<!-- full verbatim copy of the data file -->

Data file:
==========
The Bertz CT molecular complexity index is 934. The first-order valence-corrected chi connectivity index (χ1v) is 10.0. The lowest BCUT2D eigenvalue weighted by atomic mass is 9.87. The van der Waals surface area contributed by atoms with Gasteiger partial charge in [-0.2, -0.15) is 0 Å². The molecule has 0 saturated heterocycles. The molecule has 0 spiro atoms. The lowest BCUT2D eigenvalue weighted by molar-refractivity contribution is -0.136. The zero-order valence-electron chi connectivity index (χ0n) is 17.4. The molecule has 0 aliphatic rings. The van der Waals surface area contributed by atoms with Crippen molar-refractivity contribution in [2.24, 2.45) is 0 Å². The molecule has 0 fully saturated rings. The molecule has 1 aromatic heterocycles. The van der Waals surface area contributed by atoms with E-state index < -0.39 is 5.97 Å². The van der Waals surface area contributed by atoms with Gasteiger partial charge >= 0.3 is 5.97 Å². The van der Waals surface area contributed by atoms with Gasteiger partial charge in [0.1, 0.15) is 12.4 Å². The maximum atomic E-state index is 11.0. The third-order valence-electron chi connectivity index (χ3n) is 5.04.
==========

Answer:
The Bertz CT molecular complexity index is 934. The first-order valence-corrected chi connectivity index (χ1v) is 10.0. The lowest BCUT2D eigenvalue weighted by atomic mass is 9.87. The van der Waals surface area contributed by atoms with Gasteiger partial charge in [-0.2, -0.15) is 0 Å². The molecule has 0 saturated heterocycles. The molecule has 0 spiro atoms. The lowest BCUT2D eigenvalue weighted by molar-refractivity contribution is -0.136. The zero-order valence-electron chi connectivity index (χ0n) is 17.4. The molecule has 0 aliphatic rings. The van der Waals surface area contributed by atoms with Crippen molar-refractivity contribution in [2.24, 2.45) is 0 Å². The molecule has 0 fully saturated rings. The molecule has 1 aromatic heterocycles. The van der Waals surface area contributed by atoms with E-state index < -0.39 is 5.97 Å². The van der Waals surface area contributed by atoms with Gasteiger partial charge >= 0.3 is 5.97 Å². The van der Waals surface area contributed by atoms with Gasteiger partial charge in [0.1, 0.15) is 12.4 Å². The maximum atomic E-state index is 11.0. The third-order valence-electron chi connectivity index (χ3n) is 5.04.